DENVER (Reuters) - The growing divide between successful and “lagging” regions within developed nations has been largely driven by automation and productivity trends, not global trade, the International Monetary Fund said in a report released on Wednesday in advance of its upcoming annual meetings.
“Trade shocks...do not appear to drive the differences in labor market performance between lagging and other regions, on average,” the IMF found. “By contrast, technology shocks...raise unemployment in regions that are more vulnerable to automation, with more exposed lagging regions particularly hurt.”
While the results may differ by country - the IMF specifically said its findings were not inconsistent with research finding large trade dislocations in U.S. manufacturing hubs - in the developed world as a whole “shocks from import competition...from China’s economic rise do not have marked average effects on regional unemployment in a broad sample of advanced economies.”
The issue is at the core of the debate over globalization, how it has affected politically influential groups of voters in some countries, and whether the protectionist cure sought by some politicians will pose risks to global growth that leave everyone worse off. That is certainly what IMF officials worry is in the midst of happening as global trade flows ebb.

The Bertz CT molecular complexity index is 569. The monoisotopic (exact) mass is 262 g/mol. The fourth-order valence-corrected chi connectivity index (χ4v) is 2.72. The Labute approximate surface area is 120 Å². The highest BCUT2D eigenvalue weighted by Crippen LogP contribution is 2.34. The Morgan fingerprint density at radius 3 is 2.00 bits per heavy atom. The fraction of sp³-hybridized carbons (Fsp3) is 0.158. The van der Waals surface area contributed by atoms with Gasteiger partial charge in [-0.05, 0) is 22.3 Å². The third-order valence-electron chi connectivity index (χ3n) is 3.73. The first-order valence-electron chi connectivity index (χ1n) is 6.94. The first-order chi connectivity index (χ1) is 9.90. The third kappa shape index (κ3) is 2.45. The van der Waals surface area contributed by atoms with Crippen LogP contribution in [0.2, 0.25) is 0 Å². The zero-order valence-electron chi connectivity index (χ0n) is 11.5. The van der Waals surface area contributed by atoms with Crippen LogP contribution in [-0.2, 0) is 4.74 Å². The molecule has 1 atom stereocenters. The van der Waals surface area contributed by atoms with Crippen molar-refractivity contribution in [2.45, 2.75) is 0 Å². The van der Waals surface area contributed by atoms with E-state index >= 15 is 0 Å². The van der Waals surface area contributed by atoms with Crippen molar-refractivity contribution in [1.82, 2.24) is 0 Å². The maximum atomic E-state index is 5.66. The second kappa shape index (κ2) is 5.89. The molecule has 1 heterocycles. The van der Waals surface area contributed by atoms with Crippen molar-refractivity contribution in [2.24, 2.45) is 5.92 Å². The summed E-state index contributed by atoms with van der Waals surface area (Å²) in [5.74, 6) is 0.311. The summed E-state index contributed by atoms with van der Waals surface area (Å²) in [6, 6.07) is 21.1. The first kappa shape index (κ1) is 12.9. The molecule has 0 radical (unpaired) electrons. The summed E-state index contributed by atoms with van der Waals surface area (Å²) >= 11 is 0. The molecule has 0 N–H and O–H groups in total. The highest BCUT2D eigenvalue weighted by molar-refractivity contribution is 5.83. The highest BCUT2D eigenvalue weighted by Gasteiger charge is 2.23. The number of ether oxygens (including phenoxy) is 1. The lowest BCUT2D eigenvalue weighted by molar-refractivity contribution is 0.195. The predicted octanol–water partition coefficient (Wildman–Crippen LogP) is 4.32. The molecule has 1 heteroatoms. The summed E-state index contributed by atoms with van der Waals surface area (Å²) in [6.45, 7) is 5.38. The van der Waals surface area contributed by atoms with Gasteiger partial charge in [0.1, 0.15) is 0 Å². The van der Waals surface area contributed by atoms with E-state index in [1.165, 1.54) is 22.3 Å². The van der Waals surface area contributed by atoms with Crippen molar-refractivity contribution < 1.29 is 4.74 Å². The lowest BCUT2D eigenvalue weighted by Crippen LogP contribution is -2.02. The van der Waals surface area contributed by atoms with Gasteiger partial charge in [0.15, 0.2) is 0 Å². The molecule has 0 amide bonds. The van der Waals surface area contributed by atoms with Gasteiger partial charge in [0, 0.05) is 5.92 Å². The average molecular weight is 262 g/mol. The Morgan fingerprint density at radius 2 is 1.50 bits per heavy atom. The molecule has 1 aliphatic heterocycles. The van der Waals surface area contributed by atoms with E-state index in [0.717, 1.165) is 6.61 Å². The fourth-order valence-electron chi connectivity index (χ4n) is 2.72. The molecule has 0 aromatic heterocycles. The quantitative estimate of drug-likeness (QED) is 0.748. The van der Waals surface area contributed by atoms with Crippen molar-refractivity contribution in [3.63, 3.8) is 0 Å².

While the concentration of jobs and wealth in parts of a country may be a “normal feature of growth” that would eventually bring “catchup” benefits to other areas, the IMF said that as it stands the process of “convergence” in the developed world has slowed or stopped.
Areas suffering from “persistent inefficiencies” may be at risk of being left behind for good, the IMF said, a situation that “can fuel discontent and political polarization, erode social trust, and threaten national cohesion.”
That has arguably been the case in the United States, where disaffection among workers feeling displaced by trade or immigrant labor played a role in the election of Donald Trump as president.
Trump has attempted to respond to their concerns with trade and tariff policies he argues will return manufacturing jobs to the United States.
But according to the IMF, trade may be the wrong issue to address since the forces leading to regional economic divisions may be more rooted in technology and automation. Rather, the fund endorsed the emerging focus among economists on “placed-based” policies that target economically ailing areas.
If designed well, those sorts of efforts could help, and have particular impact in the United States given the fact that the country’s social safety net is less robust than in European nations, and that its poorly performing areas are concentrated geographically.
Reporting by Howard Schneider; Editing by Andrea Ricci